Two companies that operated gyms in Jerusalem ran into financial difficulties and ceased operations. The companies left behind city tax debts (Arnona) in the cumulative amount of about two million shekels and the Jerusalem municipality demanded that the shareholders and company officers pay the debt in person.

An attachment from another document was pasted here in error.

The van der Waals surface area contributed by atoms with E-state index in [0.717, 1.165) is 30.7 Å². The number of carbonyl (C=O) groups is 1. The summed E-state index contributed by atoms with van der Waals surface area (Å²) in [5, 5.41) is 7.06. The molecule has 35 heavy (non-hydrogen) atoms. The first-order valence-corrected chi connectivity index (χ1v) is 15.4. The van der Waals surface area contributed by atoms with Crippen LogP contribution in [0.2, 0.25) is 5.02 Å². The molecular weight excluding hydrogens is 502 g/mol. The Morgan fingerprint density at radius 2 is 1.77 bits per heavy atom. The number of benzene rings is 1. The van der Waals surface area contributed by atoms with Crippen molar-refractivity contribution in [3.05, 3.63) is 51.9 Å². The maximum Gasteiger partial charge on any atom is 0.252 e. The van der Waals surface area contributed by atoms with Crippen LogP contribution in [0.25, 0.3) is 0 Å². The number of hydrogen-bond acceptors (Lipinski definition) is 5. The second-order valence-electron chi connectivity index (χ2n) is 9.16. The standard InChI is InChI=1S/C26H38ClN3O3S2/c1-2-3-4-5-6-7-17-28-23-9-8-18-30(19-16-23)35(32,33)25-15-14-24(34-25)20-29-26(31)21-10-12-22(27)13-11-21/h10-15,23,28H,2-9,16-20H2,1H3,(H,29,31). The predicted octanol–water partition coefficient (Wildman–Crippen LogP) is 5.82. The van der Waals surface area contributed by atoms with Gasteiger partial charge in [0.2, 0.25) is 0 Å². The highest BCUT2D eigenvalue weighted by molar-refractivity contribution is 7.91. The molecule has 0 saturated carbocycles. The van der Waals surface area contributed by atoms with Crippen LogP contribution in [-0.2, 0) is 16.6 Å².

The Court dismissed the claim and held that shareholders and company officers should not be charged with the companies city tax debt. The piercing of the corporate veil is an extreme and far-reaching remedy that should be used with the utmost care in exceptional cases only. At the same time, the law allows a local authority to collect a property tax debt of a company from its shareholders if: A. The tax is charged for a property that is not used for residence; B. The debt is a final debt; C. The company did not repay the debt; D. The company is not a protected tenant in the property; E. The company ceased operations and the defendant is the controlling owner of that company; and also F. The company's assets were transferred to the shareholder for no consideration or partial consideration. In this case, despite the fact that the companies ceased operations after leaving a city tax debt of about two million shekels, the shareholders did not pocket any money from the companies' assets and they were left with a significant pocket loss after the collapse of the companies. The owners of the companies made an extreme efforts to run their business and repay the debts of the companies as much as they could. This is not an exceptional case where, for example, the separate legal entity is abused to defraud the company creditor. Therefore, the circumstances do not justify the use of the extreme and far-reaching remedy of piercing the corporate veil and the shareholders are not to be liable for the company debt.